Nutrition for older adults

Nutrition and physical activity continue to be important as we grow older. A healthy combination of good food and exercise can delay or even reverse many of the problems associated with aging, helping older New Zealanders to continue living independently and enjoy a good quality of life.

To help you feel at your best:
  • Eat a variety of foods. Have at least three meals every day. Include plenty of different vegetables and fruits
  • Maintain a healthy weight. If your weight is a little low, have a snack between meals.
  • Have at least 6-8 glasses of fluids each day, such as water, tea, coffee, and low fat, calcium enriched milk, unless recommended otherwise by your doctor.
  • Try to be active every day

Important nutrients for older adults

The recommended intake of a number of nutrients is greater for older people than for younger age groups. As older people often think they need less food than younger ones, it is important to focus on the nutrients noted below. It can be difficult to meet the recommended intakes if food intake is small, so having at least three meals and between meal snacks, and keeping an eye on weight changes is important.
 
Protein provides energy and is also essential for the repair and maintenance of body tissues. Aim to have at least 1-2 serves per day of protein-rich foods from the lean meat and alternatives food group. These include lean red meat, fish, chicken, eggs, legumes (peas, beans and lentils), nuts and seeds.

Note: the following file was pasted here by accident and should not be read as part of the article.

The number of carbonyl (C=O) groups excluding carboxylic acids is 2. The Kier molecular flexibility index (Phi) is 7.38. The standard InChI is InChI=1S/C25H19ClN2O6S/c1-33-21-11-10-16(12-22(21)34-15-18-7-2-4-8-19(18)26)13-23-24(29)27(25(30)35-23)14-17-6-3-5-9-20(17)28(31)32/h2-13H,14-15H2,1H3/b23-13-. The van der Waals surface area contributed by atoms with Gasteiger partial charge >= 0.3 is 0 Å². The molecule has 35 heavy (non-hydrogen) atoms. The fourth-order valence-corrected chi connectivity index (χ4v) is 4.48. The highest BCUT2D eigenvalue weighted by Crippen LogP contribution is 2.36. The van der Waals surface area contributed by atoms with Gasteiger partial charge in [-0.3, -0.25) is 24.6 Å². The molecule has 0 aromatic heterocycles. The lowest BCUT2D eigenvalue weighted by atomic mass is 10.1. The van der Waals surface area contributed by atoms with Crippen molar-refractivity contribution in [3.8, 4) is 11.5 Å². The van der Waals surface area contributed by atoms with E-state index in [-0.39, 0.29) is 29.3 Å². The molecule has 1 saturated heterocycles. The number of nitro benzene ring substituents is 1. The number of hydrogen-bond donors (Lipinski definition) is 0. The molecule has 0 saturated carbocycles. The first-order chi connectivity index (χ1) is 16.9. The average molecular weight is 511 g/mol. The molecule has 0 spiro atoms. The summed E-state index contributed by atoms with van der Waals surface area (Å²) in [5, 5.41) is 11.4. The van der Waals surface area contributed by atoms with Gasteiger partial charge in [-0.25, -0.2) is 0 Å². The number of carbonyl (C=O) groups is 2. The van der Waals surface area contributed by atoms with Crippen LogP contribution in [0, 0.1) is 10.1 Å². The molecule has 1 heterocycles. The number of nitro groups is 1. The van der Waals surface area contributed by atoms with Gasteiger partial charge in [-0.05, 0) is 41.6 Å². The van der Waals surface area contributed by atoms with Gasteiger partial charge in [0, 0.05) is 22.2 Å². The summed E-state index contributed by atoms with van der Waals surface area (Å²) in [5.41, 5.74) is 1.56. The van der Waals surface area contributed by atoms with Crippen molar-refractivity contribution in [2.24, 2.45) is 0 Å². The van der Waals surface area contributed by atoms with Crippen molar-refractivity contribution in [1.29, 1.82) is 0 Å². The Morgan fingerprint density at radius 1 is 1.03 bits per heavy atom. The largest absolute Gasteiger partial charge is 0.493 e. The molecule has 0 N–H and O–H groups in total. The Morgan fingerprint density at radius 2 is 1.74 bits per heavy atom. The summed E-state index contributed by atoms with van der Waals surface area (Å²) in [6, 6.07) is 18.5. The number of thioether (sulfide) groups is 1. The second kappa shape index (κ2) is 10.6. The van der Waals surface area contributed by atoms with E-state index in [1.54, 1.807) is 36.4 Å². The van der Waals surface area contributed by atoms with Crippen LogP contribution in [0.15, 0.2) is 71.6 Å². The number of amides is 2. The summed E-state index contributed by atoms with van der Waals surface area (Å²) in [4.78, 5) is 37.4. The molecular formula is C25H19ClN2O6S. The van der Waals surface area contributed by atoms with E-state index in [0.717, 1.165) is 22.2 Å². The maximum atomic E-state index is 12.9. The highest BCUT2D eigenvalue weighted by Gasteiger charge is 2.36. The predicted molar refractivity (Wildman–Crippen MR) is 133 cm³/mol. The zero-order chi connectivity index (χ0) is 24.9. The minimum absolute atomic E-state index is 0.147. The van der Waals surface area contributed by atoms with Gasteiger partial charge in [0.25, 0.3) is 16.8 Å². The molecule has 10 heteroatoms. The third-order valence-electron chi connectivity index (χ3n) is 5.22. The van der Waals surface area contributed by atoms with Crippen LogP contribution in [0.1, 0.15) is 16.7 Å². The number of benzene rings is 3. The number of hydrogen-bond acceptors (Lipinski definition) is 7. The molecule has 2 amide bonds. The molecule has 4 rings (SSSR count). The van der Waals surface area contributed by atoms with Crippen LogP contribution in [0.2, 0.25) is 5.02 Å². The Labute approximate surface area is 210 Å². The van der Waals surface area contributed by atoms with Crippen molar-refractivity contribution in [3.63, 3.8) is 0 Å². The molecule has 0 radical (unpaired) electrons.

Calcium is an essential nutrient as we grow older. A good intake of calcium can help prevent osteoporosis and fractures. Milk, yoghurt, cheese and other milk products are the best sources of calcium. However, many other foods contain calcium, including calcium-fortified soy milk, tinned fish (with bones), certain nuts including almonds, brazil and hazelnuts, legumes, tofu and wholegrain breads and cereals. Enjoy a milky Milo or coffee, some yoghurt, cheese, milk-based puddings, sauces and soups at least once a day to improve your calcium intake.
 
Vitamin D has an important role in bone health as it helps our bodies to absorb calcium from food. However, it is very difficult to get enough Vitamin D from your diet alone. The best source of Vitamin D is sunlight. Try to get out in the sunlight for at least 30 minutes a day, before 11am and after 3pm. Foods rich in vitamin D include oily fish, eggs, lean meat and dairy products.
If getting enough sun is difficult for you, discuss taking a Vitamin D supplement with your doctor
 
Folate is thought to help reduce the risk of illnesses such as heart disease and even some cancers. Not having enough folate may eventually lead to a type of anaemia called macrocytic anaemia, which can make you feel weak, tired, irritable and possibly give you palpitations. Include plenty of whole grain breads and cereals, dark coloured vegetables, fruit and legumes in your diet. When you go shopping, look for orange juices and cereals that are now fortified with folate.